It should worry us that the focus of scholarship since its inception has been to purge thought of emotion, to exclude the body and to build fortresses of investigation and conjecture in the rarefied and arguably imagined space occupied by philosophy and theology, from which all our modern academic subjects derive. We have come a long way since Descartes attempted arbitrarily to separate body and mind in stark contrast to all Eastern philosophy, and yet so many of us are still used to learning without engaging fully with our feelings. Another warning bell begins to ring when we consider how Gibbs famously added considering our emotional processes and reactions to findings in his development of Kolb’s earlier experiential learning cycle to describe a truly integrative reflective process (see the diagram below).
Gibbs’ reflective cycle
Gibbs recognised that if we ignore our feelings, they are likely to re-emerge disguised as intellectual arguments. Better by far to be honest and separate thought from emotion, to reflect on the origins of both, and hold both as valuable avenues of enquiry. Sadly, emotion has been viewed since the Enlightenment as an affliction affecting women: something to be kept out of the male-dominated world of scholarship. Things are changing now but old prejudices die hard (McVitty, 2022).
It is true that extreme emotion often breaks down our ability to communicate clearly but this usually stems from not being able to express ourselves so that emotions build up to bursting point. Expressing emotion continuously and skillfully is a life skill that we should all cultivate, and it is now finally being recognised that has a place in education. Furthermore, emotional expression helps bring teachers and students closer together, creating productive and supportive relationships that excite learning and foster empathy and inclusion (Moss, 2022), and so should, at least in theory, help more lecturers bite the bullet and pursue a decolonised and more inclusive curriculum.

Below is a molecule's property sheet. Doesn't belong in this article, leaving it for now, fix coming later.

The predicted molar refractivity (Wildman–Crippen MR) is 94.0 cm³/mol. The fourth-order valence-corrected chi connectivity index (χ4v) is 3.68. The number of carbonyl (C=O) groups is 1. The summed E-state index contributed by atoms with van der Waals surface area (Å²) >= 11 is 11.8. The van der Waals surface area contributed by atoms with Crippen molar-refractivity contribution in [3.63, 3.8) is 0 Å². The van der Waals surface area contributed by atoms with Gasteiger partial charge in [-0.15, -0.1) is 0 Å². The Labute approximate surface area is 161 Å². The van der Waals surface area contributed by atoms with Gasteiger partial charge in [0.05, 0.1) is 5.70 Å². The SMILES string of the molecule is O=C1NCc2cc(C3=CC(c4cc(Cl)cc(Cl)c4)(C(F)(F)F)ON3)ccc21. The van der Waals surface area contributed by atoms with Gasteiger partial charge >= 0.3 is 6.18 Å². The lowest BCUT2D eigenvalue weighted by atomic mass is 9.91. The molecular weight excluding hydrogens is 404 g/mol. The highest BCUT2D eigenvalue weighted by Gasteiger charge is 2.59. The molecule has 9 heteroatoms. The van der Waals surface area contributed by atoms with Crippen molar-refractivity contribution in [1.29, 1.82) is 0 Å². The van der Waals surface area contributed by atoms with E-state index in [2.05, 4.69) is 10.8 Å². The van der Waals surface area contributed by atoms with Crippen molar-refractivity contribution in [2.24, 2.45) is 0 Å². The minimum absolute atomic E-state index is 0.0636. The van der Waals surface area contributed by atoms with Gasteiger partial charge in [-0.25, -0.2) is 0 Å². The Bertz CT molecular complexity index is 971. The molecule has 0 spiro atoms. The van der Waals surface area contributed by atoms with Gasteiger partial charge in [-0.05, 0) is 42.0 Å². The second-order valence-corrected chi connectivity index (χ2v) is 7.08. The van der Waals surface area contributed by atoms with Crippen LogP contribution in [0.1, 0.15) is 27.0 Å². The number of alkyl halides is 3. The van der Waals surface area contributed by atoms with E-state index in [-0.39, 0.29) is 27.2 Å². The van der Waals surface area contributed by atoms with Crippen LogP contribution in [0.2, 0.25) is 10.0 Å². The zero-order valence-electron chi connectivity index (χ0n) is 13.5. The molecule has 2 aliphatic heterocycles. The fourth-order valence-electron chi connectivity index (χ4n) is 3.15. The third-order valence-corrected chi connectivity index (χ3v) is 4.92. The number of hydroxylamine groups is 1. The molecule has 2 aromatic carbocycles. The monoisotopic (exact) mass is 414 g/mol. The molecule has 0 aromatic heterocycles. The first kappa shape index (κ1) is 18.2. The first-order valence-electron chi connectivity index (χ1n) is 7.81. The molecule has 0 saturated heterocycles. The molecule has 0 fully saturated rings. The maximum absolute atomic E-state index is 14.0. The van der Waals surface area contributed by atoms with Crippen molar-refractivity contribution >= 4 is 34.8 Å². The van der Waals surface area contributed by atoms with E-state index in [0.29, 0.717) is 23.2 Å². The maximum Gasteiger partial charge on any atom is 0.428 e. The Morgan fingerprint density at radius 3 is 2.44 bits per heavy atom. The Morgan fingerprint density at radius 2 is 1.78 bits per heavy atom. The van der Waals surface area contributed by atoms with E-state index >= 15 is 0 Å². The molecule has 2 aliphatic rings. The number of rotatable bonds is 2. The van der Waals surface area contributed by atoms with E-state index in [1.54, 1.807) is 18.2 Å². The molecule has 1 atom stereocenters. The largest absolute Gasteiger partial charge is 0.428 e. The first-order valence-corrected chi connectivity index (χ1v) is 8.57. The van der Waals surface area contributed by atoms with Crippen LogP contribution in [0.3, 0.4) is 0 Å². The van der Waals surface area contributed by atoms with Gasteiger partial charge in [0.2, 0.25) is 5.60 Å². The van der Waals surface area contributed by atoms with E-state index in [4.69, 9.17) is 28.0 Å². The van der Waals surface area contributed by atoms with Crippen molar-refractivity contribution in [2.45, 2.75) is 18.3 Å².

This change poses serious challenges. It requires responsibility and emotional maturity, and might lead both staff and students to discover things about themselves they do not necessarily like. This is no bad thing: recognising what is unsatisfactory is necessary in order to change it. It is not easy, though. Is it not comfortable. And in the case of many subjects, particularly the natural sciences and philosophy, it arguably runs contrary to thousands of years of scholarly tradition. Still, these are living disciplines, and the one constant of all living things is that they are in a constant state of change.
McVitty, D. (2022, May 23). It’s reasonable to expect universities to practise emotionally literate pedagogy. Wonkhe. https://wonkhe.com/blogs/its-reasonable-to-expect-universities-to-practise-emotionally-literate-pedagogy/#
Moss, A. (2022, May 23). The connections we make with students could be as important as the pedagogies we adopt. Wonkhe.